MMEx implementing PCEHR specs, targeting allied health
The developers of the MMEx web-based electronic health record and secure messaging service are working on implementing the specifications that will allow it to interface with the PCEHR, and are also targeting the large numbers of allied and mental health professionals that don't currently use clinical software.
MMEx, developed some five years ago by the University of Western Australia's Centre for Software Practice, is used widely in the Kimberley region for Aboriginal healthcare, but also has a number of applications in community care and for specialist services such as WA's cancer services and telehealth.
The Centre for Software Practice's director and the chief developer of MMEx, Associate Professor David Glance, said the system had recently been listed on NEHTA's ePIP register as being compliant with the Secure Message Delivery (SMD) standard, and was going through the implementation process to allow it to access the HI Service and the PCEHR.
The centre is also in discussions with eRx Script Exchange to allow it to electronically transfer prescriptions.
Dr Glance said that while the general practice market was not high on his priority list for growth, the system does have some GP clients who use it for secure messaging and were taking part in the ePIP.
“We're concentrating on implementing the NEHTA standards and being able to interface with the PCEHR when that becomes available,” Dr Glance said. “That is our plan for integration. We'll collaborate with anyone and we are not driven by my retirement plan – we are a not-for-profit and commercially self-sustaining, but we are always willing to integrate.”
The MMEx team is part of NEHTA's SMD-POD, a collaboration involving the majority of the secure messaging services vendors that is working to ensure the products are interoperable. While Dr Glance makes no bones about his scepticism about the PCEHR system and its design, he said the people from NEHTA he had been working with in the SMD-POD had been doing a good job.
In 2010, the team released an iPhone app called MMExi to allow clinicians to review follow-up actions and pathology results, and more recently released an iPad version called MMExiMax, which has further functionality to allow users to view and update progress notes, medications, results and medical histories in their MMEx accounts. Both are available from the iTunes App Store.
It is the allied health and mental health market, in which many practitioners do not regularly use clinical software due to its expense, that Dr Glance sees as a seriously under-serviced area that he would like expand into.
“Medical Director and Best Practice are not going to lose any sleep over MMEx as we are really not in that market, in the sense that the GP market is not really that interesting to us,” he said. “What is of more interest to us is the 90,000 registered allied health and mental health practitioners in Australia who don't have access to clinical systems because they are too expensive.
“We see that MMEx provides a platform for them to use. And because it has messaging and sharing built in, it allows things like a pharmacist going into a person's house to do a medication review to be able to share that information. For example, Fresenius, who do home dialysis, they can share those records with specialists in hospitals, and the locum service in WA is going to be using it so they can go into somebody's house, aged and residential care – we are active in that space. It is essentially the PCEHR as it should have been.”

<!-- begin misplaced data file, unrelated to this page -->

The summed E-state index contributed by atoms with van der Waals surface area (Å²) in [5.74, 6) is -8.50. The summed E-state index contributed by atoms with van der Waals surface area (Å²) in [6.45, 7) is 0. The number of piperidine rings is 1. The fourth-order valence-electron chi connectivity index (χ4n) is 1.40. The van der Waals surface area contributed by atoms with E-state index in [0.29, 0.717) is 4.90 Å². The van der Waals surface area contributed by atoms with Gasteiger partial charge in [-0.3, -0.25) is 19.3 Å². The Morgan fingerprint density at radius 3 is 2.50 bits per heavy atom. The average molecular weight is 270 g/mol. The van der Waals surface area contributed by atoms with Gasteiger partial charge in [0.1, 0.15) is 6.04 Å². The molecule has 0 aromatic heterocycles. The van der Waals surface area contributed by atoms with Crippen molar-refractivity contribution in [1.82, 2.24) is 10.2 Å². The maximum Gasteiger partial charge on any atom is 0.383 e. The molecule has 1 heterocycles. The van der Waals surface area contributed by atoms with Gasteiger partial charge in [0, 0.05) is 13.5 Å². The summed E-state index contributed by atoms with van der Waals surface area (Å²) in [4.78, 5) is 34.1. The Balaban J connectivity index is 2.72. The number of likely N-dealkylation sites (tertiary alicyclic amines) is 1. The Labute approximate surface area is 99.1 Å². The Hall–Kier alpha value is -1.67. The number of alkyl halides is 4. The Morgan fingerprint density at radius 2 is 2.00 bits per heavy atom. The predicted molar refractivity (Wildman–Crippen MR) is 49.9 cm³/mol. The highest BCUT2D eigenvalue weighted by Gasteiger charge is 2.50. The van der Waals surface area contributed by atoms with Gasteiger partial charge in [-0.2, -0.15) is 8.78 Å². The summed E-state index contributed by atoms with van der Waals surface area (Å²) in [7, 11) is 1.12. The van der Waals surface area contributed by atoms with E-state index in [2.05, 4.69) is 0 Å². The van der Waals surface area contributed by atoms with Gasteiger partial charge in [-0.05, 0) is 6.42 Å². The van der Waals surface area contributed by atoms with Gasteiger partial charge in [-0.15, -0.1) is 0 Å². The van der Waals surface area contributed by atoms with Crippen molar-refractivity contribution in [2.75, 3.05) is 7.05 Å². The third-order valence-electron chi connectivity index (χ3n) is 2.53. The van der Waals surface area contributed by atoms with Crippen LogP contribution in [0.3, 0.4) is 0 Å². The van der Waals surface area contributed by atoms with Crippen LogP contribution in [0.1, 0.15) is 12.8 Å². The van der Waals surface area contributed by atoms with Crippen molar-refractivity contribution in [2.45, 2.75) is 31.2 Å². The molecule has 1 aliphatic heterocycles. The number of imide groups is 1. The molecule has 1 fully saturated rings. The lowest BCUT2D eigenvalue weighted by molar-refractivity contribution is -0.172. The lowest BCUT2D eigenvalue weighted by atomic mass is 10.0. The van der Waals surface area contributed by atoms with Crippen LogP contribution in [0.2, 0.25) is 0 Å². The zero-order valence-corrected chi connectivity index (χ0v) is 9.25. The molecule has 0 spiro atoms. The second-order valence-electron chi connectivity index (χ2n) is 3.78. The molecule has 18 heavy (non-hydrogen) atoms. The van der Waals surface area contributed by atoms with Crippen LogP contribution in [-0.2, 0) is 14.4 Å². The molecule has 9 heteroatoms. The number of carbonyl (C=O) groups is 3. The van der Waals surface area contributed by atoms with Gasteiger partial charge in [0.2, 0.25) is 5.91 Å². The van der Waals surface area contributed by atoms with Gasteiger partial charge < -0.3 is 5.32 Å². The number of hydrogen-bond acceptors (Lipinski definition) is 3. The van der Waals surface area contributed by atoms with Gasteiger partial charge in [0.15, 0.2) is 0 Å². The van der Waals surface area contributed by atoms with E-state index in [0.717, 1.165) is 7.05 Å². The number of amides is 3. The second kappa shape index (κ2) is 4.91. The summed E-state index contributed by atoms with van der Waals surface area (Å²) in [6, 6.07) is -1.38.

MMEx is a web-based, fully functional clinical management system, but as the company is a not-for-profit it is able to offer it for a yearly licence fee of $250.
“UWA owns the IP but we have a partnership with a company called ISA Technologies, which is a consultancy and hosting company that provides the operational side of it,” he said. “We did run it from the university but now we run it from their secure facilities. At the university, we don't want to be in the business of running help desks.”
MMEx has recently been installed by several GPs in Brisbane and Ipswich, but the main concentration is on the community care sector, Dr Glance said.
“The project started about five years ago as part of some work we were doing on managed health networks, when the GP networks were being funded in WA as part of that program. Originally we focused on messaging – hence the name, Medical Exchange – but it then morphed into a clinical platform, in the first instance to replace a system used by the Aboriginal Medical Services in the Kimberley, which used paper and an electronic recall system.”
More capabilities were added and Dr Glance then signed a contract with the WA Department of Health for a variety of functions, he said. “We have for example a telehealth wounds management system, a cancer system – all of WA's cancer patients are in MMEx – and a range of other functions. We run WA Health's telehealth services, a hearing screening system that is used by Telethon Speech and Hearing, and we do retinal screening over MMEx with the Lions Eye Institute.”
The system is also used by the Institute for Urban Indigenous Health in Brisbane, Medicare Locals are using it for the Care Coordination and Supplementary Services Program, and it is also being used as a clinical system in some detention centres.
“It is a very research-led product,” he said. “Being at a university, we collaborate with a whole range of academics and research organisations, so a lot of the work we are putting in is to propose a model of healthcare which is proactive and not reactive, and essentially is evidence based.”
Posted in Australian eHealth